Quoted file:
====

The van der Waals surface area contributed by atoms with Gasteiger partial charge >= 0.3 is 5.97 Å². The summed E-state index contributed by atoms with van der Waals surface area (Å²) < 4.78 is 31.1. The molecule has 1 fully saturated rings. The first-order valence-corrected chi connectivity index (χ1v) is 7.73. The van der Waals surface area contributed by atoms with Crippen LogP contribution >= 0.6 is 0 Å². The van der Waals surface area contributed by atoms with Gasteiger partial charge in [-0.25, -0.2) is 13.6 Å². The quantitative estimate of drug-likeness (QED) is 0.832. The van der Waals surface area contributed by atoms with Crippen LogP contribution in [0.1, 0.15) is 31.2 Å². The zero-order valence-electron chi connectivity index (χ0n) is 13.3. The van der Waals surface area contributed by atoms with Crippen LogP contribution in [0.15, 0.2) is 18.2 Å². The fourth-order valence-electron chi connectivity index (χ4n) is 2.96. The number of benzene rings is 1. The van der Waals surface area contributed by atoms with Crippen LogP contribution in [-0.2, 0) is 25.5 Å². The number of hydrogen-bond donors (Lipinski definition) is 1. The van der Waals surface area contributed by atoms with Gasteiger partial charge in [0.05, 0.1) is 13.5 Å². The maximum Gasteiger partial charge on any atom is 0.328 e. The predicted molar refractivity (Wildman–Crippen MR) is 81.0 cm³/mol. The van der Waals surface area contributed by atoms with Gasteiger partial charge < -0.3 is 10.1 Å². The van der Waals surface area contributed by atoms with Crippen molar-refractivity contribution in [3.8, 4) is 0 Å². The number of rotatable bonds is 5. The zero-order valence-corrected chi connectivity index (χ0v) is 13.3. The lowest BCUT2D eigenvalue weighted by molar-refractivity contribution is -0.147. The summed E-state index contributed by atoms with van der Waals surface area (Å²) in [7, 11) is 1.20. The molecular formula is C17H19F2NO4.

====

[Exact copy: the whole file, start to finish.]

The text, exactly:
The van der Waals surface area contributed by atoms with Gasteiger partial charge >= 0.3 is 5.97 Å². The summed E-state index contributed by atoms with van der Waals surface area (Å²) < 4.78 is 31.1. The molecule has 1 fully saturated rings. The first-order valence-corrected chi connectivity index (χ1v) is 7.73. The van der Waals surface area contributed by atoms with Crippen LogP contribution >= 0.6 is 0 Å². The van der Waals surface area contributed by atoms with Gasteiger partial charge in [-0.25, -0.2) is 13.6 Å². The quantitative estimate of drug-likeness (QED) is 0.832. The van der Waals surface area contributed by atoms with Crippen LogP contribution in [0.1, 0.15) is 31.2 Å². The zero-order valence-electron chi connectivity index (χ0n) is 13.3. The van der Waals surface area contributed by atoms with Crippen LogP contribution in [0.15, 0.2) is 18.2 Å². The fourth-order valence-electron chi connectivity index (χ4n) is 2.96. The number of benzene rings is 1. The van der Waals surface area contributed by atoms with Crippen LogP contribution in [-0.2, 0) is 25.5 Å². The number of hydrogen-bond donors (Lipinski definition) is 1. The van der Waals surface area contributed by atoms with Gasteiger partial charge in [0.05, 0.1) is 13.5 Å². The maximum Gasteiger partial charge on any atom is 0.328 e. The predicted molar refractivity (Wildman–Crippen MR) is 81.0 cm³/mol. The van der Waals surface area contributed by atoms with Gasteiger partial charge < -0.3 is 10.1 Å². The van der Waals surface area contributed by atoms with Crippen molar-refractivity contribution in [3.8, 4) is 0 Å². The number of rotatable bonds is 5. The zero-order valence-corrected chi connectivity index (χ0v) is 13.3. The lowest BCUT2D eigenvalue weighted by molar-refractivity contribution is -0.147. The summed E-state index contributed by atoms with van der Waals surface area (Å²) in [7, 11) is 1.20. The molecular formula is C17H19F2NO4.